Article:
Deborah Omowale Jarmon is the executive director for the San Antonio African American Community Archive & Museum (SAAACAM), with a mission to collect, archive, and tell the stories of the African American community in San Antonio. She spoke at Know Your Neighbor’s January Third Thursday even at the new H. E. Butt Foundation offices in San Antonio.
How Third Thursdays work: guests arrive, eat tasty food, listen to a speaker’s story, and discuss the story with others.
Deborah started by presenting the history of her family. Her mother grew up in Selma, Alabama, and was the granddaughter of an enslaved woman. Her father only had a fifth-grade education when he and her mother met in Columbus, Ohio.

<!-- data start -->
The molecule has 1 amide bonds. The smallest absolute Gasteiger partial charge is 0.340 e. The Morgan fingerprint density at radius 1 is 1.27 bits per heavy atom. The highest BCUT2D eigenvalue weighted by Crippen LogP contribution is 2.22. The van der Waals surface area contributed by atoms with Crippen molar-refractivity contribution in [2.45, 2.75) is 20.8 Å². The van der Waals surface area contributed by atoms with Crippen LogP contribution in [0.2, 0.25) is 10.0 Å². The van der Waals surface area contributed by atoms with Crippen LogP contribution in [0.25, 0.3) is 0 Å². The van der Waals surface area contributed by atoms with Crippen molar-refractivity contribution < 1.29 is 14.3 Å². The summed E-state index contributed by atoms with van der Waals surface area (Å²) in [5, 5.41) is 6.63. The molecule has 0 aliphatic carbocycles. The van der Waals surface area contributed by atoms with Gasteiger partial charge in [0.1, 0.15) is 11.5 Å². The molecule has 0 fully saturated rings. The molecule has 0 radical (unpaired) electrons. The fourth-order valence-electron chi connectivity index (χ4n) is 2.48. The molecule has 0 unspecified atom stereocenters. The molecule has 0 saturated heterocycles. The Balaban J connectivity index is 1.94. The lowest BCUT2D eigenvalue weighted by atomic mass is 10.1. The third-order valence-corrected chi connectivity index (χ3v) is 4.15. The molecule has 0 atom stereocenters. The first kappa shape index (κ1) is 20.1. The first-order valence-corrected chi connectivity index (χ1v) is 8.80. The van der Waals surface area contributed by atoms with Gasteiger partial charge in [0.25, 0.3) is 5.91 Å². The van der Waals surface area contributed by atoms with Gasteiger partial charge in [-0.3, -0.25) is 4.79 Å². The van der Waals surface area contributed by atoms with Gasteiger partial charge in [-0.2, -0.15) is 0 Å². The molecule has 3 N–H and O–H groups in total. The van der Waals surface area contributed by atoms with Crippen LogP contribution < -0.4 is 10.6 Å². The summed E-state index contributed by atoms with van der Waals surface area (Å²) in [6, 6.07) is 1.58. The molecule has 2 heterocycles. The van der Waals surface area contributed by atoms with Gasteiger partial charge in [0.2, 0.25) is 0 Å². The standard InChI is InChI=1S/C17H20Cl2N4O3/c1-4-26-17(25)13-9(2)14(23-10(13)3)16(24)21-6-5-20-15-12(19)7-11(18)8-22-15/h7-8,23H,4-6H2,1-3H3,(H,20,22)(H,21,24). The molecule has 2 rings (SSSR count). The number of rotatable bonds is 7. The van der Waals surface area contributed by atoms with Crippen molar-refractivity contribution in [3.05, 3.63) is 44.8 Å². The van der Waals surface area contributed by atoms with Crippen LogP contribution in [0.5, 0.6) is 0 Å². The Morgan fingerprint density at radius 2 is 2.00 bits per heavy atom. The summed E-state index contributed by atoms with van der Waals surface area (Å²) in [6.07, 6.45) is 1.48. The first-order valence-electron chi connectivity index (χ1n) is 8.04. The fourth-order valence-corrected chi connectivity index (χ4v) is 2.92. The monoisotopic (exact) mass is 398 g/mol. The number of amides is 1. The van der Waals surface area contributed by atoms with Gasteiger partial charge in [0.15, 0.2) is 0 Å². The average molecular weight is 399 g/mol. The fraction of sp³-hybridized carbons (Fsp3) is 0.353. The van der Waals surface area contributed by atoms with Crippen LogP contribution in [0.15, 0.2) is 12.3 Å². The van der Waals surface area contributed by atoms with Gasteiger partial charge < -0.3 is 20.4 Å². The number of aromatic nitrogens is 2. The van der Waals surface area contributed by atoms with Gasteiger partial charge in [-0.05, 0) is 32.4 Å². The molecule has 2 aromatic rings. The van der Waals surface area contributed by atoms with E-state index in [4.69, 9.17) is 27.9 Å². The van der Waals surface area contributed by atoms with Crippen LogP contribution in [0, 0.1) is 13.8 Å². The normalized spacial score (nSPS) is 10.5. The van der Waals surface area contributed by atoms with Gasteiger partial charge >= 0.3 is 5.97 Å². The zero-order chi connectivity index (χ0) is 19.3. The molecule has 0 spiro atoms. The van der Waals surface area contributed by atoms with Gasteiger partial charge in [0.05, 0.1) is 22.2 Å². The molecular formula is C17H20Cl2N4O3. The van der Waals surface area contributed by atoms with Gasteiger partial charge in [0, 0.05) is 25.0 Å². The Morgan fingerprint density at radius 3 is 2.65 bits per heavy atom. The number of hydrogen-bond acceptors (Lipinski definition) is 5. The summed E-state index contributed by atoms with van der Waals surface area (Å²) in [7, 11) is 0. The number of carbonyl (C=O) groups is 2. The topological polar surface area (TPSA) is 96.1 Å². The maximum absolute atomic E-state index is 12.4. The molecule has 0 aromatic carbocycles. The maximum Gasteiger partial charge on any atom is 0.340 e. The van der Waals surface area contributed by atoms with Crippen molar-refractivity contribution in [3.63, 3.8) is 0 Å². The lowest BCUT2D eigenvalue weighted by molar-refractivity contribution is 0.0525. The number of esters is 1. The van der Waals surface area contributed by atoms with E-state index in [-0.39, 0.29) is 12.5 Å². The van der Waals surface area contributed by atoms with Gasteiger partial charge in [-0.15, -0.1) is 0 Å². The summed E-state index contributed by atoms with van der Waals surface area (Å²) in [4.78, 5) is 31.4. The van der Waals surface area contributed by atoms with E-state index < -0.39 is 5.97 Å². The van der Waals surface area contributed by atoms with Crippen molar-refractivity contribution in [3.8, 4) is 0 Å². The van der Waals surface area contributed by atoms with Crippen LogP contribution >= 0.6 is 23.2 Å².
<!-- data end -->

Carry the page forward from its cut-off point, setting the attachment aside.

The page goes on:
Deborah does not go by “Debbie” or “Deb.” As her parents often told her, “Your name means ‘queen bee.’” She is named after the first and only female judge from the Bible (see Judges 4–5), and like her namesake, Deborah has often been the first and the only in her life. She was the first Black girl on her drill team in high school and at Ohio State University. In her 27-year career in air traffic control, she was part of a small minority. To this day, fewer than one percent of air traffic controllers are Black women.
“I come from a resilient group of people,” she said, and that motivates her to connect the African American community—both to one another and to their history.
“I know my history and the history of my people,” she said. “I owe it to my people to pay it—and play it—forward for what they’ve done for me.”